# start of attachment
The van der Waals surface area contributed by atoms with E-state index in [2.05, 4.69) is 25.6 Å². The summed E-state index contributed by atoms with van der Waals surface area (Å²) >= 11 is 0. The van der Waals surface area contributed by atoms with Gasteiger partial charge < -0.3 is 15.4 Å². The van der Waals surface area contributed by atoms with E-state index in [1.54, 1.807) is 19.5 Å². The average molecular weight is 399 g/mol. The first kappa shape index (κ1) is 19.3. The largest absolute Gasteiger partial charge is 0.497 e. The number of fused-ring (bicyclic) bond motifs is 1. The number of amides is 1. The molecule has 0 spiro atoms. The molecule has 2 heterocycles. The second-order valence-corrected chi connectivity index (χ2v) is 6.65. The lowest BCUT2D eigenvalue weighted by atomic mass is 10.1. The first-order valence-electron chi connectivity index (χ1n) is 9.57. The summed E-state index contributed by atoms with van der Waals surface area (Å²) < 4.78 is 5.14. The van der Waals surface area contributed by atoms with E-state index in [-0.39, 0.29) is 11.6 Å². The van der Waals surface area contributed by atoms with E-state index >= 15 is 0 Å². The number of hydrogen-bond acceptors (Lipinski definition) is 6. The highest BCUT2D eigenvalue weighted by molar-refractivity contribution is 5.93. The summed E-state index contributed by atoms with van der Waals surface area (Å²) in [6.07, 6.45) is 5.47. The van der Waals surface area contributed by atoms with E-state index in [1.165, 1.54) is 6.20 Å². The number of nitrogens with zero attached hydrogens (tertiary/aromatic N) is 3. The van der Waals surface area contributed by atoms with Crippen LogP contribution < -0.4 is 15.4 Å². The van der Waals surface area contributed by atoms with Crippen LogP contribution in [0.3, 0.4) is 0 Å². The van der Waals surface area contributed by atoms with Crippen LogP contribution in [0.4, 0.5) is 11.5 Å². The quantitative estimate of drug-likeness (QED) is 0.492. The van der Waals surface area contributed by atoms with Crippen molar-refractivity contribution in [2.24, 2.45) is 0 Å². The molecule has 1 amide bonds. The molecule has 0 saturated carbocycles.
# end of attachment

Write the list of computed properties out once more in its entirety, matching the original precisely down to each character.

The van der Waals surface area contributed by atoms with E-state index in [2.05, 4.69) is 25.6 Å². The summed E-state index contributed by atoms with van der Waals surface area (Å²) >= 11 is 0. The van der Waals surface area contributed by atoms with Gasteiger partial charge < -0.3 is 15.4 Å². The van der Waals surface area contributed by atoms with E-state index in [1.54, 1.807) is 19.5 Å². The average molecular weight is 399 g/mol. The first kappa shape index (κ1) is 19.3. The largest absolute Gasteiger partial charge is 0.497 e. The number of fused-ring (bicyclic) bond motifs is 1. The number of amides is 1. The molecule has 0 spiro atoms. The molecule has 2 heterocycles. The second-order valence-corrected chi connectivity index (χ2v) is 6.65. The lowest BCUT2D eigenvalue weighted by atomic mass is 10.1. The first-order valence-electron chi connectivity index (χ1n) is 9.57. The summed E-state index contributed by atoms with van der Waals surface area (Å²) < 4.78 is 5.14. The van der Waals surface area contributed by atoms with E-state index in [-0.39, 0.29) is 11.6 Å². The van der Waals surface area contributed by atoms with E-state index >= 15 is 0 Å². The number of hydrogen-bond acceptors (Lipinski definition) is 6. The highest BCUT2D eigenvalue weighted by molar-refractivity contribution is 5.93. The summed E-state index contributed by atoms with van der Waals surface area (Å²) in [6.07, 6.45) is 5.47. The van der Waals surface area contributed by atoms with E-state index in [1.165, 1.54) is 6.20 Å². The number of nitrogens with zero attached hydrogens (tertiary/aromatic N) is 3. The van der Waals surface area contributed by atoms with Crippen LogP contribution < -0.4 is 15.4 Å². The van der Waals surface area contributed by atoms with Crippen LogP contribution in [0.3, 0.4) is 0 Å². The van der Waals surface area contributed by atoms with Crippen LogP contribution in [0.4, 0.5) is 11.5 Å². The quantitative estimate of drug-likeness (QED) is 0.492. The van der Waals surface area contributed by atoms with Crippen molar-refractivity contribution in [2.24, 2.45) is 0 Å². The molecule has 1 amide bonds. The molecule has 0 saturated carbocycles.